The one-year delay gives the plaintiffs, Interior and Congress time to resolve the case, Sen. Ben Nighthorse Campbell (R-Colo.) said at a Senate hearing on Wednesday. Campbell sat on the conference committee that accepted the rider, but said he was not happy with the way it happened.

The Senate has yet to take up the Interior bill.

*Ed. Note: The Congressional Native American Caucus currently has 111 members, not 96 as previously stated.

Roll Call:
On Motion to Recommit the Conference Report | On Agreeing to the Conference Report

Conference Committee Report:
House Report. 108-330 | PDF Version

DOI Budget Bills:
H.R.2691 | H.Rept.108-195 | S.1391 | S.Rept.108-89

Relevant Bills:
Campbell: Indian Money Account Claim Satisfaction Act of 2003 (S.1770) | Daschle: Indian Trust Payment Equity Act of 2003 (S.1540)

Congressional Native American Caucus Letter:
J.D. Hayworth/Dale Kildee (October 17, 2003)

Court Decisions:
Historical Accounting | Fixing the System | Structural Injunction

Relevant Links:
Indian Trust: Cobell v. Norton -
Cobell v. Norton, Department of Justice -
Indian Trust, Department of Interior -

Related Stories:
Battle brews in House over DOI budget bill (10/30)
Cobell rallies support for trust fund case (10/28)
DOI bill halts Indian trust fund case (10/24)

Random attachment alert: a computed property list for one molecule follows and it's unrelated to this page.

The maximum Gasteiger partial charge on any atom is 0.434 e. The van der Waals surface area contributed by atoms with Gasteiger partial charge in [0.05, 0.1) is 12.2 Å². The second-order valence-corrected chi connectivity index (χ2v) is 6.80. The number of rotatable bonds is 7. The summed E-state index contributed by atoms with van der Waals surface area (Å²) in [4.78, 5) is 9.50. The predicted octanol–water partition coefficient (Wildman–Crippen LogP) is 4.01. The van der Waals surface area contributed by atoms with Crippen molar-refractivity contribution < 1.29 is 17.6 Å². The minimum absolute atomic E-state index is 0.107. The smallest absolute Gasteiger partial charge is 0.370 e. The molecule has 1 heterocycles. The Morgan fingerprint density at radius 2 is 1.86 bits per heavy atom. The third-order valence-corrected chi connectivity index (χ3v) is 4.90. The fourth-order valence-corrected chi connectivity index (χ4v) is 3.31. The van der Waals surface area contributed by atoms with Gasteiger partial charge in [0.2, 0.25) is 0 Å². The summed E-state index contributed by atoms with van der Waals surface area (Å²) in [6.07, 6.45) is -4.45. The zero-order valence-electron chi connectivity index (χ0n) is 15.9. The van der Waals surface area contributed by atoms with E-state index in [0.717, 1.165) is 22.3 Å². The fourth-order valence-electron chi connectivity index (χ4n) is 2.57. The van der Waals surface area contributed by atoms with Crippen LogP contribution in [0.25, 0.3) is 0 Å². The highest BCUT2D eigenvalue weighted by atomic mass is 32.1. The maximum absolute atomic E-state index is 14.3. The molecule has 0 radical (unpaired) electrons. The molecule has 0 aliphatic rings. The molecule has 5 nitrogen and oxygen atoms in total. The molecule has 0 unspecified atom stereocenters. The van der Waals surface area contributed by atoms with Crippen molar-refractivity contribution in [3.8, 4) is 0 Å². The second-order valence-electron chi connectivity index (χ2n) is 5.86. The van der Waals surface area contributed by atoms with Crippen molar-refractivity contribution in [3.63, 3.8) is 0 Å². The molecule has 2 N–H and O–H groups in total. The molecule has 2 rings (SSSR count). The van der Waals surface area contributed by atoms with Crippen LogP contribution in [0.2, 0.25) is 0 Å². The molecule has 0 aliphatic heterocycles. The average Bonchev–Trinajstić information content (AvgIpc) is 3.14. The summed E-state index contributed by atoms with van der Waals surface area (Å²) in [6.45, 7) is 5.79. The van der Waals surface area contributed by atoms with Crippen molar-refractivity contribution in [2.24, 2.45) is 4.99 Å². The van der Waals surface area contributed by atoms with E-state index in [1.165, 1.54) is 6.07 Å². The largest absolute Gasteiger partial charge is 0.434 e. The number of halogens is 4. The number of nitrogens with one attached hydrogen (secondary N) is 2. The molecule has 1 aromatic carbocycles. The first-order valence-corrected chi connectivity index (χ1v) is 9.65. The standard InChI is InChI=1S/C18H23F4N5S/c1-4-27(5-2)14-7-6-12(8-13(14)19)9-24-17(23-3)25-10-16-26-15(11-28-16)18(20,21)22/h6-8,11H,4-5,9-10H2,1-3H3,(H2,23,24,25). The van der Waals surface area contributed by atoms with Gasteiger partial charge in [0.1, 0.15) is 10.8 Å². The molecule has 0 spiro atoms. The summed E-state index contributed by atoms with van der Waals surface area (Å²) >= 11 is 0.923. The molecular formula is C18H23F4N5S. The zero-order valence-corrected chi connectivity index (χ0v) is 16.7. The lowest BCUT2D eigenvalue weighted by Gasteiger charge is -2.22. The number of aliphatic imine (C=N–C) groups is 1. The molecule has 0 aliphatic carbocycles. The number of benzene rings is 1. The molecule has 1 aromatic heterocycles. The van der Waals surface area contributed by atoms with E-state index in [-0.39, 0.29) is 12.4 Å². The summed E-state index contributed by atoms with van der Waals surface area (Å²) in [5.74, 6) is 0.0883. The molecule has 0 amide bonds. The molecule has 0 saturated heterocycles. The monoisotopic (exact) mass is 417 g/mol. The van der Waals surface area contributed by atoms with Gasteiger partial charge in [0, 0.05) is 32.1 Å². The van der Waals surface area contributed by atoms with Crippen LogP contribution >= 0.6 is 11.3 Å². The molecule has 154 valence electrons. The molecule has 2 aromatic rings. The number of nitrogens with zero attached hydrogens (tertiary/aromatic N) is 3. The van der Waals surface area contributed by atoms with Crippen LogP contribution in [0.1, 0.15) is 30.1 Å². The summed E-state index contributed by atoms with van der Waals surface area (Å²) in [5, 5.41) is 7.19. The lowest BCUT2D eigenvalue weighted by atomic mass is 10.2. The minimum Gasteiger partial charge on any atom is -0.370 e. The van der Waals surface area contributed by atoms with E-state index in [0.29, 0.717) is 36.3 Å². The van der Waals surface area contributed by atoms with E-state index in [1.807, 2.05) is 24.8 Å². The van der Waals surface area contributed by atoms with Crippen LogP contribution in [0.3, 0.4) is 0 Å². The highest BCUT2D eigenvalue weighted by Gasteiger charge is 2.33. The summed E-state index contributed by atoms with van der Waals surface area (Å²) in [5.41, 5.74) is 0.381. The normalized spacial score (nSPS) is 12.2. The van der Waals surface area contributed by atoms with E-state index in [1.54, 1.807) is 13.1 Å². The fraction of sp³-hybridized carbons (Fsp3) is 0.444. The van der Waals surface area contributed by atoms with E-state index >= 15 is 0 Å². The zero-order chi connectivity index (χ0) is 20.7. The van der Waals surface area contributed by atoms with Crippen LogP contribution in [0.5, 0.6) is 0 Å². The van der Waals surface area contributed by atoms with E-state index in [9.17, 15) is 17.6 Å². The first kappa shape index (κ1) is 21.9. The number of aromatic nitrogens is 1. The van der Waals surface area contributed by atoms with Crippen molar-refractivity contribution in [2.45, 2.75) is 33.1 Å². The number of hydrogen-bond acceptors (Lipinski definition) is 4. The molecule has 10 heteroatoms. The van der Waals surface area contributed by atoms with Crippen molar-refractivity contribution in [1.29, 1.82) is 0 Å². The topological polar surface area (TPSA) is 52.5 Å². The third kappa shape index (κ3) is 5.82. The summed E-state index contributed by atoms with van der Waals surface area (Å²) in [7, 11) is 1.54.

Bill targets Indian trust fund suit (10/22)
House chairman supports self-governance rider (10/14)
Self-governance tribes fear impact of reorganization (10/09)
Lamberth lays out future of Indian trust reform (09/26)
Court report finds undervaluation of Navajo lands (08/21)
Administration eyes consolidation of Indian appraisals (08/15)
Tally for private attorney fees in Cobell case rises (07/24)
Congress hacks Bush's accounting funds (7/16)
Swimmer partly right on trust fund rider (7/14)
Bush official balks at large settlement for Cobell (7/10)
On trust, lawmakers take Bush officials at face value (06/25)
Private attorneys reap benefits on Cobell case (06/24)
Norton offered settlement funds for IIM trust (6/20)
Lamberth criticizes interference with trust fund case (05/22)
Bush administration turns to Congress on trust (04/04)